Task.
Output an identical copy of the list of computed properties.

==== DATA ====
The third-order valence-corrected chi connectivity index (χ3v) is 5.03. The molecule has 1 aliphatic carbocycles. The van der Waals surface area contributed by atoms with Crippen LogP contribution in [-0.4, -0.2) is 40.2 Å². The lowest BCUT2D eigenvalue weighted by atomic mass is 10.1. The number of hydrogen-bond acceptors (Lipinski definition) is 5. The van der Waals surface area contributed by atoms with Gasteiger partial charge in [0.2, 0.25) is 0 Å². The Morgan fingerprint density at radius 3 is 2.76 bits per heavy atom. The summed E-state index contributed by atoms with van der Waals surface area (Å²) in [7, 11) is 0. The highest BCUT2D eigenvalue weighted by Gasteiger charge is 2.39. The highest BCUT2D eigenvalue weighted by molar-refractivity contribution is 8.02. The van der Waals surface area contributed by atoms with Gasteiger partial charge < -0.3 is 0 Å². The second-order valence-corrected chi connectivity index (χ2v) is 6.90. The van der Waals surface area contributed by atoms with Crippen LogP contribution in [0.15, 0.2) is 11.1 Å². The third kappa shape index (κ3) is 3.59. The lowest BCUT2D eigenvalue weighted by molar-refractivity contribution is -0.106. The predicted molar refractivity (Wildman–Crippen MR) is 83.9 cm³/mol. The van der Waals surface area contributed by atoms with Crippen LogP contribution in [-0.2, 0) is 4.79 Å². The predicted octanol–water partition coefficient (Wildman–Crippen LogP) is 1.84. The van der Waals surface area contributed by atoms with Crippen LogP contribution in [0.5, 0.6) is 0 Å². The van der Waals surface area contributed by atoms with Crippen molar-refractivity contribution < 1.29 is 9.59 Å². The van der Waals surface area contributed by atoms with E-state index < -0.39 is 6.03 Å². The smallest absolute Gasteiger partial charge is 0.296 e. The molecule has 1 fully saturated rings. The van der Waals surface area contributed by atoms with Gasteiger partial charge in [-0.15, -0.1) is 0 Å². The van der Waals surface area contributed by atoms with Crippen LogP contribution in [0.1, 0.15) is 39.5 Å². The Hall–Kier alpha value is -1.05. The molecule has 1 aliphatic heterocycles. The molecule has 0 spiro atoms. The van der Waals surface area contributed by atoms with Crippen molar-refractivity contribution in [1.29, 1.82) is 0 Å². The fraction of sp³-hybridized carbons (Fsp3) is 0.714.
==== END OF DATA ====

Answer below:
The third-order valence-corrected chi connectivity index (χ3v) is 5.03. The molecule has 1 aliphatic carbocycles. The van der Waals surface area contributed by atoms with Crippen LogP contribution in [-0.4, -0.2) is 40.2 Å². The lowest BCUT2D eigenvalue weighted by atomic mass is 10.1. The number of hydrogen-bond acceptors (Lipinski definition) is 5. The van der Waals surface area contributed by atoms with Gasteiger partial charge in [0.2, 0.25) is 0 Å². The Morgan fingerprint density at radius 3 is 2.76 bits per heavy atom. The summed E-state index contributed by atoms with van der Waals surface area (Å²) in [7, 11) is 0. The highest BCUT2D eigenvalue weighted by Gasteiger charge is 2.39. The highest BCUT2D eigenvalue weighted by molar-refractivity contribution is 8.02. The van der Waals surface area contributed by atoms with Gasteiger partial charge < -0.3 is 0 Å². The second-order valence-corrected chi connectivity index (χ2v) is 6.90. The van der Waals surface area contributed by atoms with Crippen LogP contribution in [0.15, 0.2) is 11.1 Å². The third kappa shape index (κ3) is 3.59. The lowest BCUT2D eigenvalue weighted by molar-refractivity contribution is -0.106. The predicted molar refractivity (Wildman–Crippen MR) is 83.9 cm³/mol. The van der Waals surface area contributed by atoms with Crippen LogP contribution in [-0.2, 0) is 4.79 Å². The predicted octanol–water partition coefficient (Wildman–Crippen LogP) is 1.84. The van der Waals surface area contributed by atoms with Crippen LogP contribution in [0.5, 0.6) is 0 Å². The van der Waals surface area contributed by atoms with Crippen molar-refractivity contribution < 1.29 is 9.59 Å². The van der Waals surface area contributed by atoms with E-state index < -0.39 is 6.03 Å². The smallest absolute Gasteiger partial charge is 0.296 e. The molecule has 1 fully saturated rings. The van der Waals surface area contributed by atoms with Gasteiger partial charge in [-0.15, -0.1) is 0 Å². The van der Waals surface area contributed by atoms with Crippen LogP contribution in [0.1, 0.15) is 39.5 Å². The Hall–Kier alpha value is -1.05. The molecule has 1 aliphatic heterocycles. The molecule has 0 spiro atoms. The van der Waals surface area contributed by atoms with Crippen molar-refractivity contribution in [1.29, 1.82) is 0 Å². The fraction of sp³-hybridized carbons (Fsp3) is 0.714.